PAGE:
WalletHub, a personal financial website, publishes a lot of fun studies. Yesterday, we talked about the quality of California’s public education compared to the rest of the nation, based on WalletHub’s study. Today WalletHub released the findings of a study that just might discourage you from trying to flip a house in the California residential real estate market.
Because five of the ten worst cities for flipping a house are in California: San Jose (#143), Oxnard (#145), Los Angeles (#146), San Francisco (#147), and Oakland (#150).
Note that all those cities are coastal.
WalletHub’s study looked at the 150 largest U.S. cities along three dimensions relevant to house flipping:
- market potential;
- cost of renovation and remodeling;
- quality of life.
Five California cities ranked in the worst ten for market potentional: Oakland (#141), San Francisco (#142), Fremont (#143), San Jose (#144), and Oxnard (#147).
Five California cities ranked in the worst ten for cost of renovation and remodeling: Los Angeles (#140), Oakland (#143), San Jose (#144), Fremont (#147), and San Francisco (#150).
(For those unsure of the location of Fremont: it’s north of San Jose on the east side of San Francisco Bay.)
California redeems itself somewhat in the “quality of life” category: no California cities rank in the ten worst for quality of life. Four of the best places for quality of life are California cities: San Francisco (#10), San Jose (#9), Fremont (#3), and Irvine (#1). Throw in Santa Clarita at #11 as a honorary member of the top ten.
Skeptical of the high ranking of the quality of life in San Francisco? Here are WalletHub’s measures:
- Crime rate
- Great schools
- Share of population with walkable park access
- Annual job-growth rate
- Unemployment rate
- Median salary (adjusted for cost of living)
- Pace of economic growth
Personally, there is no salary you could pay me to live in San Francisco.
But what about Las Vegas?
My husband likes to watch Flip Las Vegas, a reality TV show about house flippers Scott and Amie Yancey. The show ran on A&E from 2011 through 2014. It lives on in reruns.
Las Vegas was hit hard during the Great Recession. That included residential real estate. It was the saddest sack of cities bashed by the the watershed economic downturn. How do things look now?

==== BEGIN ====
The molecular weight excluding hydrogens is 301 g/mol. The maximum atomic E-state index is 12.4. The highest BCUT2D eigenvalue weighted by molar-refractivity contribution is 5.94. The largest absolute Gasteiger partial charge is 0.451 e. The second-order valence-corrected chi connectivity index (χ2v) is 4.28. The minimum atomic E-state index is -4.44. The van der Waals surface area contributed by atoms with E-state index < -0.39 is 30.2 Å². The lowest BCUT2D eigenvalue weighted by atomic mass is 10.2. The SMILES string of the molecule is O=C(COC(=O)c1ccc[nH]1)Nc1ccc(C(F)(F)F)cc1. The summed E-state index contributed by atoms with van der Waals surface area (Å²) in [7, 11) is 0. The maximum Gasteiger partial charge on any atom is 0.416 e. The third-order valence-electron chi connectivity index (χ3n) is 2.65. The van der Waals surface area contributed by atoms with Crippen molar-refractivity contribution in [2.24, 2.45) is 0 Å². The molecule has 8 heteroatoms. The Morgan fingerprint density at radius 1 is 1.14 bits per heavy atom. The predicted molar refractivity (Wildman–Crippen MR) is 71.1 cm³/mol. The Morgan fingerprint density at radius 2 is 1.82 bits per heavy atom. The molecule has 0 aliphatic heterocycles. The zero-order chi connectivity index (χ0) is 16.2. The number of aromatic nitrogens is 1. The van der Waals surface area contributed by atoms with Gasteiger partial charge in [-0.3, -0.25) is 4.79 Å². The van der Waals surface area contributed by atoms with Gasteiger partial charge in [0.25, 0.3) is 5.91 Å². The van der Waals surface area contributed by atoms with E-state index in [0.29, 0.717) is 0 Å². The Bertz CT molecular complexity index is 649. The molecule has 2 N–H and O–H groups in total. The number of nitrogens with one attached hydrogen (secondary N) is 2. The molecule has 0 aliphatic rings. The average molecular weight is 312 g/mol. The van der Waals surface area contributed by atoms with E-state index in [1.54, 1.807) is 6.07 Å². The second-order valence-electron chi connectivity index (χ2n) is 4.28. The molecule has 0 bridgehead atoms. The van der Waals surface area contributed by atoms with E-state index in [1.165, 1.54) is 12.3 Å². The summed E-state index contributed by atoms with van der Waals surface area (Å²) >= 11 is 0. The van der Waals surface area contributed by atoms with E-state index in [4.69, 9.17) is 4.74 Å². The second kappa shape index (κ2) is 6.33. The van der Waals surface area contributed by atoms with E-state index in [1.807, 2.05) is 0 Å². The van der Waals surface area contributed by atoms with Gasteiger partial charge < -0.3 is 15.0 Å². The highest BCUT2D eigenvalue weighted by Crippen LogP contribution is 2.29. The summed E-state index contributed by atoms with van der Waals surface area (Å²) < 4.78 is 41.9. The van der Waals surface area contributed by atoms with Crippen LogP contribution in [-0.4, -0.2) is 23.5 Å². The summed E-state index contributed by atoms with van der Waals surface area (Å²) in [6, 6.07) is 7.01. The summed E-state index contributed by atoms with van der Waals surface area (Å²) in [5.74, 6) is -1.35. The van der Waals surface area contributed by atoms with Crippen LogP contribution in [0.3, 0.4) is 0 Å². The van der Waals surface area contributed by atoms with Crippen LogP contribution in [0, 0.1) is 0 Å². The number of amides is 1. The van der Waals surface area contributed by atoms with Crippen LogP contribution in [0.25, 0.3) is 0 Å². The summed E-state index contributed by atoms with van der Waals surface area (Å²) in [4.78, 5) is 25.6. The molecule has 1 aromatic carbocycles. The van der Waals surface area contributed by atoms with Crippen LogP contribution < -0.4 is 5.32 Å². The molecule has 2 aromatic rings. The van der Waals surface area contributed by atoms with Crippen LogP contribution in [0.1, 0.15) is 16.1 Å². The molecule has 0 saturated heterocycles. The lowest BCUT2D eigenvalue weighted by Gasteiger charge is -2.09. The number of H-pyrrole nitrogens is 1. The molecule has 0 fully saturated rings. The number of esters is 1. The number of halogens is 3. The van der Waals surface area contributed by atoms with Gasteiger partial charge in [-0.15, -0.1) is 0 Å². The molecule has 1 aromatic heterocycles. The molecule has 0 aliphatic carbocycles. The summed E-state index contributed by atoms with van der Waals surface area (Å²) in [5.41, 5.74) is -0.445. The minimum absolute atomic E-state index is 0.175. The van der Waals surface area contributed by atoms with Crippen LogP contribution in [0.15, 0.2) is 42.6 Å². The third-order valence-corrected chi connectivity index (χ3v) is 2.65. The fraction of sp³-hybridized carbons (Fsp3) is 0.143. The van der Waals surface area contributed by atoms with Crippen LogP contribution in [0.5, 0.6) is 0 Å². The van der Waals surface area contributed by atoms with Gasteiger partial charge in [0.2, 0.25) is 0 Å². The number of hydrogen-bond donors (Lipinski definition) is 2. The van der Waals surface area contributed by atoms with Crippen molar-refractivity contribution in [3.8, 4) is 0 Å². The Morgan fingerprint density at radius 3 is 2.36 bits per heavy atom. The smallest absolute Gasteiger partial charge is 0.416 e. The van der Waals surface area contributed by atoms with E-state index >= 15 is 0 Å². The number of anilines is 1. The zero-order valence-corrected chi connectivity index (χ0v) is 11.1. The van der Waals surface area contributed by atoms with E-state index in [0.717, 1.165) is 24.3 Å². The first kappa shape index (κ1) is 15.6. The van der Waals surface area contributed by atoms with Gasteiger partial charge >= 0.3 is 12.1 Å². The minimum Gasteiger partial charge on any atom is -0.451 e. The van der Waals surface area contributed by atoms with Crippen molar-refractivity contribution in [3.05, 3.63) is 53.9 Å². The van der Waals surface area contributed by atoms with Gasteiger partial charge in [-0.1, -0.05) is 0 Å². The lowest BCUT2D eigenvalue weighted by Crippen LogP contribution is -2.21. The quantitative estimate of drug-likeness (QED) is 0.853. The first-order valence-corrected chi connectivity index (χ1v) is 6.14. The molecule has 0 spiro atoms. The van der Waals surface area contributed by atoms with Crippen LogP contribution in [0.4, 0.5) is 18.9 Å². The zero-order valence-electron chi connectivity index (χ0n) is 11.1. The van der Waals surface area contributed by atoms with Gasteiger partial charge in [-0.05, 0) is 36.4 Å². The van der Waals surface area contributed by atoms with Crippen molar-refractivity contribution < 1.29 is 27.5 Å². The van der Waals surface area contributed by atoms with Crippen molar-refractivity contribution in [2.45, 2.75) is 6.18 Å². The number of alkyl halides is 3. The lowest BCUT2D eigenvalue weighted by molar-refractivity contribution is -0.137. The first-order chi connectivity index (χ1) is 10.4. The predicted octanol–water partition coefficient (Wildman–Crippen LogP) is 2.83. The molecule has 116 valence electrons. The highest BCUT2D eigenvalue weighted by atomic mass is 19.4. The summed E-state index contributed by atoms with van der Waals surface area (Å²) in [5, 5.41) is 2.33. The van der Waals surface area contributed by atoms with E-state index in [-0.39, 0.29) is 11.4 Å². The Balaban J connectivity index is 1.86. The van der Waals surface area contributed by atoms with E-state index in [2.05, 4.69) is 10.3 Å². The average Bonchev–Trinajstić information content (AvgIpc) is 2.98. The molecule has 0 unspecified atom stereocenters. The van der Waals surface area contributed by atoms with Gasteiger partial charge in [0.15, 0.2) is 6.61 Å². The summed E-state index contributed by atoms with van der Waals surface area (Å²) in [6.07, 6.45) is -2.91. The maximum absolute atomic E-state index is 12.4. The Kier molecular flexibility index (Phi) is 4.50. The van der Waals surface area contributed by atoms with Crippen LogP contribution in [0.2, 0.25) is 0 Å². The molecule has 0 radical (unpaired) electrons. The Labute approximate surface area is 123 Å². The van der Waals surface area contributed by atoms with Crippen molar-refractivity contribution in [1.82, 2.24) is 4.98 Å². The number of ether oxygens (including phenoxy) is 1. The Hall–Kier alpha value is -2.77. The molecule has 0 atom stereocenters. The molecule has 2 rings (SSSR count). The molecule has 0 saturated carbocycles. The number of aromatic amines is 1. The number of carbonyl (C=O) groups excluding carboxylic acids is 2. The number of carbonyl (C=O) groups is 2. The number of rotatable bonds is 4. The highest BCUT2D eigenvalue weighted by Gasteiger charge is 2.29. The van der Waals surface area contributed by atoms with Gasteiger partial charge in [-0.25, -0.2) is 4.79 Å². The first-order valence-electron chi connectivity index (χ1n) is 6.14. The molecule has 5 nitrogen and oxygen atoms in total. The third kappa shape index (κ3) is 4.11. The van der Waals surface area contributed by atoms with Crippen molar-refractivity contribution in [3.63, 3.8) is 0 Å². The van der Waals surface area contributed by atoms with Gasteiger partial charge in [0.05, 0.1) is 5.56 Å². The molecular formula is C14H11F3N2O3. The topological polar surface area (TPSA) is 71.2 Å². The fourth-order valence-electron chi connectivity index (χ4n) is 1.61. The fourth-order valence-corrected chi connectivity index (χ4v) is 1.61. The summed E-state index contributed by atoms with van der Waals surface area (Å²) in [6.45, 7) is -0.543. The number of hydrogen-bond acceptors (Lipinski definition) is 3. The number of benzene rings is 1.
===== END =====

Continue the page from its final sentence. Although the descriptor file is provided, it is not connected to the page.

WalletHub ranks North Las Vegas as 61 overall. Las Vegas ranks at 49.
Know the reason you’re buying
Buying a house to flip it is far different from buying a house to live in. Be honest with yourself about the reason you’re buying a house, and be realistic about you’re own skills in relation to that reason.
While home flipping enjoys its highest rate since 2007 [just before the Great Recession], according to RealtyTrac, the current homeownership rate is near the previous half-century low of 62.9 percent, which may translate to fewer potential buyers off the bat, depending on the location of your revamped property.
Being a homeowner is different from being a landlord, and a landlord is different from a short-term real estate investor, that is, a flipper.
Regarding house-flipping, Robert B. Kent, Chair and James H. Ring Professor in the Department of Urban Studies and Planning at California State University, Northridge, says:
House flipping by and large is a reasonable and legitimate business activity, that is an appropriate response to market demand. Overheated residential property markets occur because demand for housing far exceeds the supply. It is often a problem created first by explosive population growth. This phenomenon has occurred over the last 30 years in much of California, especially in coastal cities. In addition, under these conditions, home buyers believe that purchasing a home is an “investment” rather than a means to satisfying their basic need for shelter. This belief also overheats markets. However, high returns on owning residential housing are an historical anomaly, and not at all the case in most of the United States.